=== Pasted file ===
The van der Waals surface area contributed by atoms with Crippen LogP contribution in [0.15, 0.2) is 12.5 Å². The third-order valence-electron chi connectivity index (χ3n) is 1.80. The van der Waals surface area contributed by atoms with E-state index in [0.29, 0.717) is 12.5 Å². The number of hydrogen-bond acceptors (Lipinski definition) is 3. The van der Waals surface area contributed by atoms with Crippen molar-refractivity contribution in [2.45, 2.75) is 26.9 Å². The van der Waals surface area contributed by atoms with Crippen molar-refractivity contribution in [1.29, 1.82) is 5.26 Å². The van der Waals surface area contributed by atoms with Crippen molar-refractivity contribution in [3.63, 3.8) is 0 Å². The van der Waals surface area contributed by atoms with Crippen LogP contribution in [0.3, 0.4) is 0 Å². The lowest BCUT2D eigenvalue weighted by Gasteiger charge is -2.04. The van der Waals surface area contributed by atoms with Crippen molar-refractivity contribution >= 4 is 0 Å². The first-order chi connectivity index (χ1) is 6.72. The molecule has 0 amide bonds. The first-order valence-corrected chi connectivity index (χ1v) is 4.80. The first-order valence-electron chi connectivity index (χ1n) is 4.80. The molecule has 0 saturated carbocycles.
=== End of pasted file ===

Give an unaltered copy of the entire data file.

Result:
The van der Waals surface area contributed by atoms with Crippen LogP contribution in [0.15, 0.2) is 12.5 Å². The third-order valence-electron chi connectivity index (χ3n) is 1.80. The van der Waals surface area contributed by atoms with E-state index in [0.29, 0.717) is 12.5 Å². The number of hydrogen-bond acceptors (Lipinski definition) is 3. The van der Waals surface area contributed by atoms with Crippen molar-refractivity contribution in [2.45, 2.75) is 26.9 Å². The van der Waals surface area contributed by atoms with Crippen molar-refractivity contribution in [1.29, 1.82) is 5.26 Å². The van der Waals surface area contributed by atoms with Crippen molar-refractivity contribution in [3.63, 3.8) is 0 Å². The van der Waals surface area contributed by atoms with Crippen LogP contribution in [0.3, 0.4) is 0 Å². The lowest BCUT2D eigenvalue weighted by Gasteiger charge is -2.04. The van der Waals surface area contributed by atoms with Crippen molar-refractivity contribution >= 4 is 0 Å². The first-order chi connectivity index (χ1) is 6.72. The molecule has 0 amide bonds. The first-order valence-corrected chi connectivity index (χ1v) is 4.80. The first-order valence-electron chi connectivity index (χ1n) is 4.80. The molecule has 0 saturated carbocycles.